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City must pay tribute to First World War heroine Elsie Ingli

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BerichtGeplaatst: 04 Feb 2007 13:08    Onderwerp: City must pay tribute to First World War heroine Elsie Ingli Reageer met quote

City must pay tribute to wartime heroine

IT is said that prophets are never honoured in their own country, among their own kin and in their own house. Of no-one is this more true than Edinburgh's Dr Elsie Inglis, who transformed medical practices and whose work in the First World War was hailed mostly by people from beyond our shores.

Once a hospital was named after her, but it has long gone and Edinburgh now has no memorial to one of her greatest daughters. The Evening News has already highlighted the campaign for a memorial and I would like to add my voice to those pressing for a permanent tribute to this great woman.

So who was this forgotten figure? At a time when Great Britain and Ireland had fewer than 1000 woman doctors, Elsie Inglis was a leading surgeon, having studied at the Edinburgh School of Medicine and qualified in 1892.

A feisty, independent individual, Dr Inglis was enraged by the male-orientated teaching of medicine. She could see that the medical needs of working women were often overlooked and that some legislation was indefensible.

That no wife could undergo an operation without her husband's consent was "a frightful injustice!" Dr Inglis campaigned against cases where a husband's refused consent left his wife to a lingering death. For this alone, she deserves to be remembered.

Though Dr Inglis had many rich patients, she had a special sympathy for the poor, and set up a maternity home in the Canongate in 1901 staffed only by women. It succeeded so well that it became one of the few centres in Scotland for training female students in the medical needs of women. From it also grew a children's clinic, a ward for special cases, and provision for district nurses. For this, Dr Inglis should be celebrated.

Not surprisingly, she played a notable role in the establishment of the Scottish Women's Suffrage Federation - which differed from Emmeline Pankhurst's group, which advocated breaking the law.

The outbreak of war brought an end to such campaigns, and in October 1914, Dr Inglis offered her surgical services to the Army.

The reply has passed into legend: "My good lady - go home and be still!" Female surgeons were forbidden in the Royal Army Medical Corps. A suffragette friend wrote: "To her it seemed wicked that women with power to wield a surgeon's knife should be withheld from serving the sick and wounded." Dr Inglis' reply? "We will have hospitals of our own!" Not only that, it was to be an all-women unit. "Let us gather a few hundred pounds and then appeal to the public," she decided.

Acting quickly, the name "Scottish Women's Hospitals" was adopted and money began to pour in through women's suffrage societies. The sum of £50,000 was needed to put a single hospital together; costs included medical supplies, beds, cooking utensils, tents and even ambulances and, of course, shipping.

By Christmas the first Scottish Women's Hospital was based north-west of Paris, with 200 beds, and another 550 bed hospital had arrived in Serbia. Dr Inglis arranged the dispatch of women's units to Greece, Romania, Malta, Corsica and to Russia.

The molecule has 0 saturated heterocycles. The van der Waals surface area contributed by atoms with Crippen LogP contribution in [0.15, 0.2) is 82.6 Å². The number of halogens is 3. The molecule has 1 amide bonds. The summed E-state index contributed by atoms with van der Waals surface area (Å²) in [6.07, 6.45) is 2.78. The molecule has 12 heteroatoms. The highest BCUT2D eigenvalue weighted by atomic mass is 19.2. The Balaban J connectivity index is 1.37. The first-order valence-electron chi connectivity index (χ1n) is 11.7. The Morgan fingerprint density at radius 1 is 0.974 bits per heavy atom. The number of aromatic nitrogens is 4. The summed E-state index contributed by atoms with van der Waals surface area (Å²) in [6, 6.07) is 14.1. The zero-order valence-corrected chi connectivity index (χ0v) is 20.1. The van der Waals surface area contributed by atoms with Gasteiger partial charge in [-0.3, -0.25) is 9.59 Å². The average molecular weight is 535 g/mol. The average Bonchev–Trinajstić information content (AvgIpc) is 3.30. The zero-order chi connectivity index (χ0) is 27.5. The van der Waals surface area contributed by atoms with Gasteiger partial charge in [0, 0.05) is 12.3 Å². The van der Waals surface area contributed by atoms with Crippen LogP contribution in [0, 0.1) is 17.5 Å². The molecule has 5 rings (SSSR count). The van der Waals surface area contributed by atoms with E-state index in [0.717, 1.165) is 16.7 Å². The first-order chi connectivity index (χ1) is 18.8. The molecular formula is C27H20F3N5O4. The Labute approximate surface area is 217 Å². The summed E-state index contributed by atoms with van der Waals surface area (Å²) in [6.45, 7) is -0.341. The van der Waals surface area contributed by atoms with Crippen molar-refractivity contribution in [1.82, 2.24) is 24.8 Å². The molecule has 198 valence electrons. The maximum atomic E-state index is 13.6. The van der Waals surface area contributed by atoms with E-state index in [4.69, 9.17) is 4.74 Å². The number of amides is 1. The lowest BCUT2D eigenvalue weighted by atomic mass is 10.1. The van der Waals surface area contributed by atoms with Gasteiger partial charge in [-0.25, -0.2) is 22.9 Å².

Dr Inglis joined the Serbian unit in April 1915, writing: "The compound was a truly terrible place, sights and smells beyond description. But we dug the rubbish into the ground, built incinerators, and cleaned, and cleaned and cleaned."

In October disaster struck as Austrians, Germans and Bulgarians overran the area. The Scottish Women's Hospital was strongly advised to leave with the Serbian army but they refused.

The Scots women were taken prisoner but, after five months of treating the wounded of both sides, were released, arriving home in February 1916.

Undeterred, Dr Inglis and a fresh SWH unit set off again to the Eastern Front via Archangel and Moscow, and set up two more hospitals. She wrote: "You cannot imagine what we found, 11,000 wounded and only one surgeon. They had overflowed into empty houses and were lying about in their uniforms, their wounds not dressed for four to five days. So we just turned up our sleeves and went in!" But yet again the enemy was superior and the Scots were swept back to the Ukraine, where they were trapped for five months by the nascent Bolshevik revolution.

There was nothing for it but to head home. Dr Inglis was, however, seriously ill with stomach cancer and died the day after arriving by sea at Newcastle, in November 1917. So great was her reputation that members of the Yugoslav royal family met her at the quay. Over her coffin, as she lay in St Giles' Cathedral, hung the Union flag and that of Serbia. She lies buried in the Dean Cemetery.

Elsie Inglis was much more than a Scottish Florence Nightingale, she was a leading surgeon who brought lasting changes to how her profession perceived women's medicine. Combined with a natural authority, her drive and vision gave the war a rare measure of humanity in several countries. She brought honour to her homeland and renown to her hometown.

Elsie Inglis has been overlooked. There is no memorial anywhere to this extraordinary woman, not even a plaque. It is time this changed. If we are unable to recall the deeds of such a figure, we are unlikely to equal them.

ē Neil Griffiths is press officer with the Royal British Legion Scotland

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Last updated: 03-Feb-07 11:28 GMT
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